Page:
The Oslo Summit on Education for Development, which starts on Monday, is part of the global relay race to bring education back to the top of the development agenda by the end of 2015. It is taking the baton from the World Education Forum in May, which outlined an ambitious global education agenda for the next fifteen years. Its conclusions will pass the baton to the third International Conference on Financing for Development in Addis Ababa – hopefully with clear messages on how to scale up international cooperation in education financing.
There are four key areas being addressed at the Oslo Summit on Education – education financing, girls’ education, education in emergencies and quality of education. The EFA Global Monitoring Report was asked to provide the official background paper on quality of education. The paper shows that well –prepared and supported teachers and effective teaching are the key elements to achieving relevant learning outcomes.
Poor funding, insufficient targeting of resources to those most in need, and the unequal distribution of education inputs fuel what is sometimes called a learning crisis – the realization that millions of children do not acquire foundation skills even after spending several years in school. Ensuring that qualified, professionally trained, motivated, and well supported teachers are available for all learners is essential for addressing this challenge in poor and rich countries alike. Investing in teachers can transform education and will be crucial for the effective delivery of a post-2015 education agenda that focuses on equity and learning.
“The quality of an education system can exceed neither the quality of its teachers nor the quality of its teaching”
Building on the evidence of the EFA GMR 2013/4, Achieving quality for all, the paper has four key recommendations for governments looking to improve the quality of learning.
Posted in Africa, Aid, Arab States, Asia, Basic education, Developing countries, Equality, Equity, Language, Learning, Literacy, Marginalization, mdgs, Millennium Development Goals, Out-of-school children, Post-2015 development framework, Post-secondary education, Pre-primary education, Primary school, Quality of education, sdgs, Secondary school, Sustainable development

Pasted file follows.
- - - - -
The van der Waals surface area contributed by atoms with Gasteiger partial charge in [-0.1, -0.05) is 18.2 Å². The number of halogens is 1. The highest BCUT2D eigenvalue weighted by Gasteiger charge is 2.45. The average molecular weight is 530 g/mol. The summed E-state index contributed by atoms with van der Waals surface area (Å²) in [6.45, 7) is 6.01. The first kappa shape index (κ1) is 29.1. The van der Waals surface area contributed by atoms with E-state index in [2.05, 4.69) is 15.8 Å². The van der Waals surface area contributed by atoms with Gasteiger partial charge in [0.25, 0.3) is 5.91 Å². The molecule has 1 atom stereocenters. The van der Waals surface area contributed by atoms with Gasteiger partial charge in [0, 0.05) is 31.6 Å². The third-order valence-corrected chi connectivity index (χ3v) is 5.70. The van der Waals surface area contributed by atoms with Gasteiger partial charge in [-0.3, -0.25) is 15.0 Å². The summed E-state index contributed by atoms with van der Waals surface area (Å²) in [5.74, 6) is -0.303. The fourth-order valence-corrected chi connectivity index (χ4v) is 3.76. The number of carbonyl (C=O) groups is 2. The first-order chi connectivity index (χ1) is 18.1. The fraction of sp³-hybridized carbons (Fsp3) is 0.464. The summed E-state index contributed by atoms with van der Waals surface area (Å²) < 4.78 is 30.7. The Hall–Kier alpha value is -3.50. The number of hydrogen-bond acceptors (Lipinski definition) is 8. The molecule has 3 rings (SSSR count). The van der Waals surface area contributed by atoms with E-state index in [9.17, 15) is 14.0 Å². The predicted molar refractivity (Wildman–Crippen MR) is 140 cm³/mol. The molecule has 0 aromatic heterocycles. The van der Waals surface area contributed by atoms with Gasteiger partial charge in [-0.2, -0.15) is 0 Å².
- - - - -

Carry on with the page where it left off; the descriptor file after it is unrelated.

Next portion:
Tagged education, learning, lifelong learning, literacy, Oslo, quality, SDGs, teachers, teaching, UNESCO
This blog details the contents of a new paper by the Education for All Global Monitoring Report on the barriers that conflict poses to getting all children and adolescents into school, and a new suggested target for financing education in humanitarian crises.
Click to enlarge
Our new paper, released today, one week before the Oslo Summit on Education for Development, shows that 34 million children and adolescents are out of school in war zones. The paper shows that $2.3 billion is required to place them in school – ten times the amount that education is receiving from humanitarian aid right now.
One of the core reasons conflict is taking such a heavy toll on education is lack of financing. In 2014, education received only two per cent of humanitarian aid.
The paper determines that even the suggested target of at least 4%, championed since 2011, is grossly insufficient. Had this target been met in 2013, it would have left 15.5 million children and youth without any humanitarian assistance in education. In 2013, 4% of humanitarian aid would have left over 4 million children and youth in Afghanistan, nearly 1.6 million children and youth in Syria, and almost 3 million in Sudan without humanitarian support.